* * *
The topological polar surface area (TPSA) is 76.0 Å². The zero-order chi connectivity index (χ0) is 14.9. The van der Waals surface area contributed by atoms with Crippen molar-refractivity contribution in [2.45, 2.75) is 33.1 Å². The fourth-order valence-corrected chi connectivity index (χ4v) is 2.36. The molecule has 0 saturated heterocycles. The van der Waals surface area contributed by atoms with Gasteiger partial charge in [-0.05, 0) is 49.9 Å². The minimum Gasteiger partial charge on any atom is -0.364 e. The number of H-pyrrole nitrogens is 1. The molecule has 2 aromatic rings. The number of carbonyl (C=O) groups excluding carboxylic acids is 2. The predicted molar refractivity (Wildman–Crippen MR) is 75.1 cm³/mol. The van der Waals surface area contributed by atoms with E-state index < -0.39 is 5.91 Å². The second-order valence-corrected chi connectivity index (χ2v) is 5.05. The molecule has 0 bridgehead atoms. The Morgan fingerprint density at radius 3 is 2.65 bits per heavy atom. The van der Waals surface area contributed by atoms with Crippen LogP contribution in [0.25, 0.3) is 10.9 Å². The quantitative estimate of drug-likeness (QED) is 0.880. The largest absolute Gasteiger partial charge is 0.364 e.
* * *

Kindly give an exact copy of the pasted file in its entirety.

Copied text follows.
The topological polar surface area (TPSA) is 76.0 Å². The zero-order chi connectivity index (χ0) is 14.9. The van der Waals surface area contributed by atoms with Crippen molar-refractivity contribution in [2.45, 2.75) is 33.1 Å². The fourth-order valence-corrected chi connectivity index (χ4v) is 2.36. The molecule has 0 saturated heterocycles. The van der Waals surface area contributed by atoms with Gasteiger partial charge in [-0.05, 0) is 49.9 Å². The minimum Gasteiger partial charge on any atom is -0.364 e. The number of H-pyrrole nitrogens is 1. The molecule has 2 aromatic rings. The number of carbonyl (C=O) groups excluding carboxylic acids is 2. The predicted molar refractivity (Wildman–Crippen MR) is 75.1 cm³/mol. The van der Waals surface area contributed by atoms with E-state index < -0.39 is 5.91 Å². The second-order valence-corrected chi connectivity index (χ2v) is 5.05. The molecule has 0 bridgehead atoms. The Morgan fingerprint density at radius 3 is 2.65 bits per heavy atom. The van der Waals surface area contributed by atoms with Crippen LogP contribution in [0.25, 0.3) is 10.9 Å². The quantitative estimate of drug-likeness (QED) is 0.880. The largest absolute Gasteiger partial charge is 0.364 e.